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  • VCSU Student, Faculty, & Staff Aspartame Intake Aspartame Research
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  • 82 people completed the survey The average time the survey took to complete was 4 minutes. Between 11% and 14% of people completed the open response questions. 97.67% of people completed the entire first question about daily aspartame consumption. 88.37% of people completed the second question on the survey regarding weekly aspartame consumption. VCSU Student, Faculty, Staff Survey
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  • Here is what we asked
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  • Please indicate any other foods that you consume on a daily basis / that contain aspartic acid and phenylalanine. P1: Meal replacements P2: Fruit Spreads P3: I did an information speech on this competitively back in 1999 so I have always watched out for these products. I drink real sugar soft drinks and in my protein drinks I make sure it is of the lowest levels as possible. P4: Maple syrup P5: I have vegetables every day, along with fruit at least once or twice a week. Responses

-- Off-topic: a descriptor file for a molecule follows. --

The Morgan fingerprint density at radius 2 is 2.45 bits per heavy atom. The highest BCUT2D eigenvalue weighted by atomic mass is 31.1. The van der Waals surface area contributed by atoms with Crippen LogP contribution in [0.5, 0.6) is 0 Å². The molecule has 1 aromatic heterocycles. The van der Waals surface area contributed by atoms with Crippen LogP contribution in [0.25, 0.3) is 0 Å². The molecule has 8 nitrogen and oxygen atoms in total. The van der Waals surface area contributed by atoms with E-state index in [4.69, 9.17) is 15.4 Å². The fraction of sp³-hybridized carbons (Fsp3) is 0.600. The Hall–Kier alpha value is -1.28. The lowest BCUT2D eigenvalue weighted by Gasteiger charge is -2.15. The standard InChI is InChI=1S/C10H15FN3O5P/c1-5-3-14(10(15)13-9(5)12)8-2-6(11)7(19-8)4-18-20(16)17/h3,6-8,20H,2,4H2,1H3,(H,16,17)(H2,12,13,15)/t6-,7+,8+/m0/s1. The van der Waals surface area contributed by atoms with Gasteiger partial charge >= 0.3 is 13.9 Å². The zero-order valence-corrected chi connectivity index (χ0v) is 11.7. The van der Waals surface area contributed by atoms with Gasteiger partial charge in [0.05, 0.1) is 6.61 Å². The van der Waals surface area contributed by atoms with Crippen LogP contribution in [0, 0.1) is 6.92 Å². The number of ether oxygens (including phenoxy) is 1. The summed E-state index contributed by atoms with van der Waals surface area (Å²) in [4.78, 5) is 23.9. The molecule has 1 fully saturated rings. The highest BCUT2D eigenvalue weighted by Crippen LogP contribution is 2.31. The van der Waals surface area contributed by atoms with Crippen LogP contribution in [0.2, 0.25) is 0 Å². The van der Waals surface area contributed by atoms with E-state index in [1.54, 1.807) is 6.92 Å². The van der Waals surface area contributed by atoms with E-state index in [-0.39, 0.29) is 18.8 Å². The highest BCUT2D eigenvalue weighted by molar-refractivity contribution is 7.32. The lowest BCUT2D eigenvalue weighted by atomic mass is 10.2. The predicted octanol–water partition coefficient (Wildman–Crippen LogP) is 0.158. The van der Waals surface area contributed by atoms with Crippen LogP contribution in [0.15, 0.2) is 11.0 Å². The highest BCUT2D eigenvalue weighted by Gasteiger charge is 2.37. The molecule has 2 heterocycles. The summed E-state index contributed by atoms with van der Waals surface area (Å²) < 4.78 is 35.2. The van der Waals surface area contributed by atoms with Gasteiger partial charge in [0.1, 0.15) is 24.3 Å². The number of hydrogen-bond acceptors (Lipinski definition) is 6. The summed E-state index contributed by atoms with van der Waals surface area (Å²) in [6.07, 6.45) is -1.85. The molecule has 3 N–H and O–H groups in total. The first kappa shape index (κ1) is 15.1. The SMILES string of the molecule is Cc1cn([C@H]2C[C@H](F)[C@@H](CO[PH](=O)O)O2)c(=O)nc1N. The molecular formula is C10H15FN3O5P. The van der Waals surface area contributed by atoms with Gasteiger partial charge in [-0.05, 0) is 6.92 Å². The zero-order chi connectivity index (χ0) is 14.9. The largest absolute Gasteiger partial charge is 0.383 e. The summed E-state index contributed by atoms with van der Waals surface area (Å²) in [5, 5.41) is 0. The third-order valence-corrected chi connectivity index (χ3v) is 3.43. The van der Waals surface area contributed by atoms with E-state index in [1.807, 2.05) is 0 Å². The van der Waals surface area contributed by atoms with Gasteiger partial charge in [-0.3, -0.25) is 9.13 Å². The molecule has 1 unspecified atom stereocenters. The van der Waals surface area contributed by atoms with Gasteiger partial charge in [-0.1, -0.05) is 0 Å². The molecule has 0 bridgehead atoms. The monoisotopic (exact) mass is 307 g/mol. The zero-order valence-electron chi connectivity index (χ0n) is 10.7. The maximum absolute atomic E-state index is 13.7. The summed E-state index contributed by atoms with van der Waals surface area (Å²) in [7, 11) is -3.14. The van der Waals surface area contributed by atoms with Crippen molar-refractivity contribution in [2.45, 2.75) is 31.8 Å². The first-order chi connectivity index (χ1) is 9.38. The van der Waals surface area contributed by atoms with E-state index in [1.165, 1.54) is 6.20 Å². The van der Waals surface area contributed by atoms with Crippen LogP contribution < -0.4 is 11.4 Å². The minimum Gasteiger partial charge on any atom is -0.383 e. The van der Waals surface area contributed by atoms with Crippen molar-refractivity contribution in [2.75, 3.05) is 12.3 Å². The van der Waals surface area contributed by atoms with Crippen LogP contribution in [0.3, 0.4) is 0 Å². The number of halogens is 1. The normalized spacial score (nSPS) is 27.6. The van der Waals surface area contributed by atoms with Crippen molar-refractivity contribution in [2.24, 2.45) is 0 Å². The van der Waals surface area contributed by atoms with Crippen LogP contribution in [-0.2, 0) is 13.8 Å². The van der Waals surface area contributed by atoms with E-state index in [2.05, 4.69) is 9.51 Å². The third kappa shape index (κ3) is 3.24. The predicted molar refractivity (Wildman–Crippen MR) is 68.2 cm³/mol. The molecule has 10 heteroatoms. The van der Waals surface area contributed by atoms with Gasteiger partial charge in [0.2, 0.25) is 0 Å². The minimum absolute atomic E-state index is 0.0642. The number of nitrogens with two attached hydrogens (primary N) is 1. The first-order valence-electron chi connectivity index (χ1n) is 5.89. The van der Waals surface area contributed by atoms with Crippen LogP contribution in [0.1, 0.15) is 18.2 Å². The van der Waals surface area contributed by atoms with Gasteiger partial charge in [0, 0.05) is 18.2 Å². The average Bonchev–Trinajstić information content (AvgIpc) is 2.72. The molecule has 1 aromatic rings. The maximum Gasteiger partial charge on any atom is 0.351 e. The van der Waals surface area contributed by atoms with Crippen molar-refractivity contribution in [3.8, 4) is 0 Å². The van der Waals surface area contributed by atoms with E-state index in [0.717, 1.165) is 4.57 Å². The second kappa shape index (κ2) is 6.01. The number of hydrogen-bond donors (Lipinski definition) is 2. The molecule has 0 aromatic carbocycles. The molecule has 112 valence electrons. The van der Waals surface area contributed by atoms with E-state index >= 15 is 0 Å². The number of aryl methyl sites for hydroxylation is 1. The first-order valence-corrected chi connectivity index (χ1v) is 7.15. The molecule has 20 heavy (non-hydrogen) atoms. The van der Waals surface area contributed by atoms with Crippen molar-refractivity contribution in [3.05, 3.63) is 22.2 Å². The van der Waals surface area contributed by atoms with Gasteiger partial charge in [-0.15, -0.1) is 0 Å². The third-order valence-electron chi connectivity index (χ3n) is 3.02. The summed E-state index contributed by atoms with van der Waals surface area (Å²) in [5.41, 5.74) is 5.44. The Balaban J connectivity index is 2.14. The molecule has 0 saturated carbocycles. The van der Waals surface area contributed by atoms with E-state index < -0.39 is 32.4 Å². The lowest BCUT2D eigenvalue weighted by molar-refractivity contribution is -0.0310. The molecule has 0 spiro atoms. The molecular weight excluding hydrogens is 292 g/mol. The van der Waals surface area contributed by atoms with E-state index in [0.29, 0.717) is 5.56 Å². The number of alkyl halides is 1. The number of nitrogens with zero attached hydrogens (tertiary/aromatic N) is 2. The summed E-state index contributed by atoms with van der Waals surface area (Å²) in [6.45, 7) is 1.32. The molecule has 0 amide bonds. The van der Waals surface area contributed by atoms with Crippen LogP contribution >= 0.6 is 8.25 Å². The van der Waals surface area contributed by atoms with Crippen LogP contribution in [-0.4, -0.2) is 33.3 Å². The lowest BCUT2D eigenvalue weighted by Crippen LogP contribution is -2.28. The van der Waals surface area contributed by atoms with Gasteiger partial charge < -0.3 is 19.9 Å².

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  • Table top sweeteners, gelatin/pudding, and hot chocolate mix were the three least likely consumed products in a typical day. This seems interesting especially for college students that are likely to mix sweetener with the abundantly-consumed: coffee. Cereal, chewing gum, and juice drinks were the top three most likely consumed (1-3 times) products in a typical day. Chewing gum and carbonated soft drinks were the top two most likely consumed (4 or more times) products in a typical day. Analysis
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  • Here is what we asked
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  • Plea